Fortress Rupea in Transylvania.

Flying to Bucharest from Luton might not be classed as the most idealistic way to travel with your loved one. Staring out of the dreamless departure room towards a line of tired looking 737s, you console yourself that the flight was under ten euros, and once onboard you can share the dubious – though doubtlessly rejuvenating – bottle of nameless Polish spirit from duty-free.

A wooden heart adorns a mountain in the Southern Carpathians.

When telling friends and relatives that we were off to Romania for a romantic Valentine trip, the standard reaction was a quizzical glance, often prefaced by the word ‘Why?’. If you have paid any attention to the past five years of British politics (and I don’t blame you if you haven’t), you would know that Romania’s application to be part of the Schengen Area was leveraged by Brexiteers as a reason to leave Europe. Romanians were branded as ‘pickpockets’, ‘pillars of the sex trade’, and ominously described by Nigel Farage as ‘people I wouldn’t want as neighbours’. Whilst this last quote is no doubt a vast relief to any Romanian living in the UK, an unconscious bias does exist that draws many away from the unknowns of Eastern Europe. As a result, the rich alpine landscapes and cultural havens of Romania and Bulgaria are often overlooked in favour of a tourist filled Paris, or an unaffordable Venice. I’m not attempting to draw merit away from either, which are beautiful in their own right, but merely to give some much-needed praise to their eastern counterparts.
Arriving into Bucharest’s erratically modern Otopeni Airport, we jumped at offers of £5 car hire (30 Romanian lei), and headed straight for the centre of Romania’s capital. Driving through a built-up area dotted with soviet-era towerblocks, we came sharply to face Bucharest’s very own Arch of Triumph, a neoclassical monument to WW1 that helps to explain Bucharest’s claim to ‘The Paris of the East’.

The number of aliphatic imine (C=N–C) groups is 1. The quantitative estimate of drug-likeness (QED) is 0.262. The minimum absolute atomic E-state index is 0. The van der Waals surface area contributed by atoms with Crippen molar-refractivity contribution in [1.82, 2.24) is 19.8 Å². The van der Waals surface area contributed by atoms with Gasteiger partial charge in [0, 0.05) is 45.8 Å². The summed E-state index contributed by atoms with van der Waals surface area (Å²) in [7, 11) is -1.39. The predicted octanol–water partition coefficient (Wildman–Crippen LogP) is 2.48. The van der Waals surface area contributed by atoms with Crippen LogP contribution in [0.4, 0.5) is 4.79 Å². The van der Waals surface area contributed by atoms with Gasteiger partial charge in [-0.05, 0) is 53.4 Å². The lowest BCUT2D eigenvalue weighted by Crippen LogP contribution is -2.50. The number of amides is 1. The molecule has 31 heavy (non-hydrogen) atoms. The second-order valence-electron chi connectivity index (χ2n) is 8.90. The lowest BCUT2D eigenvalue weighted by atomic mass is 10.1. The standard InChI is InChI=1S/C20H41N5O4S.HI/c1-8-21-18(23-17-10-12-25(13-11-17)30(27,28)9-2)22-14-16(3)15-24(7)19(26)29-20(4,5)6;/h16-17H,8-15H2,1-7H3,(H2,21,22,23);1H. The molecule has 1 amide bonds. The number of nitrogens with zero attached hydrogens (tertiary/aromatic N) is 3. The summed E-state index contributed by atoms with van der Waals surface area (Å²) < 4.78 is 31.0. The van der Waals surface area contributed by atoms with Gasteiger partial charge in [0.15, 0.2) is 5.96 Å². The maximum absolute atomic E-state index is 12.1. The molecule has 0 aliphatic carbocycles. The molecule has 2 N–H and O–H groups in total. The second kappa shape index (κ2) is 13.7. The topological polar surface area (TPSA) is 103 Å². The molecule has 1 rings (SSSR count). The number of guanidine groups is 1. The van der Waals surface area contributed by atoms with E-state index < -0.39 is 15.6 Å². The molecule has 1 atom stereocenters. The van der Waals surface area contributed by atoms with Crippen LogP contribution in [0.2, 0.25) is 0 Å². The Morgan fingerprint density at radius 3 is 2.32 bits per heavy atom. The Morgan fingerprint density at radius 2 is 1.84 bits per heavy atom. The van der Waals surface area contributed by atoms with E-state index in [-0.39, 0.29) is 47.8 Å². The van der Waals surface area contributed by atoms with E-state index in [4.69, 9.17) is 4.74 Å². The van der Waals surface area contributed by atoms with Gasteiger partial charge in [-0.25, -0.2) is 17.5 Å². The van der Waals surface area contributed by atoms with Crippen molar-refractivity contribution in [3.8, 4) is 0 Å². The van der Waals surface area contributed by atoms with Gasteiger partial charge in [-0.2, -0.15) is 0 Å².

There is a unabrasive and honest charm to the eclectic, yet elegant architectural mix of Bucharest’s old town. Arriving on a Sunday morning the streets were quiet, with hints of choral music filtering from the open doors of Orthodox churches. Upon wandering inside, you will be instantly transported by the smell of incense, and held by rhythmical chants. Figures peer from fantastical murals and walls of intricate iconography. The open door invites you in, and those partaking in the casual formality of an Orthodox celebration accept your presence without a second glance. A 2022 census showed that 87% of Romanian’s identify as having a faith, a figure much over the European average. 

The Monastery at Curtea de Argeș.

The following day, we headed north through the mysticised southern peaks of the Carpathians and into Transylvania. Putting Bucharest behind us, we left the highway, stopping in the monastery town of Curtea de Argeș for lunch. Life here felt removed from the modernity of the capital. We passed donkey carts filled with hay and old men balancing precarious loads on bicycles. Despite mixed ways of living, conveniences remained – there was not one moment in Romania we weren’t on a well maintained tarmac road, or without phone service.